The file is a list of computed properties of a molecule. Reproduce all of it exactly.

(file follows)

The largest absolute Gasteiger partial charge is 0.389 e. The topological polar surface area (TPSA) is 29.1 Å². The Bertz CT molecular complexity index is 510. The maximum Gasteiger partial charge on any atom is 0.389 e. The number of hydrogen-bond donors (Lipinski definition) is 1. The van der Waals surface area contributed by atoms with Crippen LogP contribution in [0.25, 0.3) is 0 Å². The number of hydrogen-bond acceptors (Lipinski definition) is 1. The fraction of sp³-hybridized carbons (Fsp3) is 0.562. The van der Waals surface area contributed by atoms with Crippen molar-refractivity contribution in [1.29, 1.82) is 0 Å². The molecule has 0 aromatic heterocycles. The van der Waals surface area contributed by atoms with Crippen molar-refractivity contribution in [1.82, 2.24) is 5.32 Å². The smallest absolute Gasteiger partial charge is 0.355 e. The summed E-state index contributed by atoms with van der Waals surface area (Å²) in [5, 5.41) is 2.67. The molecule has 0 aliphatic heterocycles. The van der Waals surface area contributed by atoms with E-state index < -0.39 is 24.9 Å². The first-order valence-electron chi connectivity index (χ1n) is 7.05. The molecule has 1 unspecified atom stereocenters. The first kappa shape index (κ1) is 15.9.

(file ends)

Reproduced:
The largest absolute Gasteiger partial charge is 0.389 e. The topological polar surface area (TPSA) is 29.1 Å². The Bertz CT molecular complexity index is 510. The maximum Gasteiger partial charge on any atom is 0.389 e. The number of hydrogen-bond donors (Lipinski definition) is 1. The van der Waals surface area contributed by atoms with Crippen LogP contribution in [0.25, 0.3) is 0 Å². The number of hydrogen-bond acceptors (Lipinski definition) is 1. The fraction of sp³-hybridized carbons (Fsp3) is 0.562. The van der Waals surface area contributed by atoms with Crippen molar-refractivity contribution in [1.29, 1.82) is 0 Å². The molecule has 0 aromatic heterocycles. The van der Waals surface area contributed by atoms with Crippen molar-refractivity contribution in [1.82, 2.24) is 5.32 Å². The smallest absolute Gasteiger partial charge is 0.355 e. The summed E-state index contributed by atoms with van der Waals surface area (Å²) in [5, 5.41) is 2.67. The molecule has 0 aliphatic heterocycles. The van der Waals surface area contributed by atoms with E-state index < -0.39 is 24.9 Å². The first-order valence-electron chi connectivity index (χ1n) is 7.05. The molecule has 1 unspecified atom stereocenters. The first kappa shape index (κ1) is 15.9.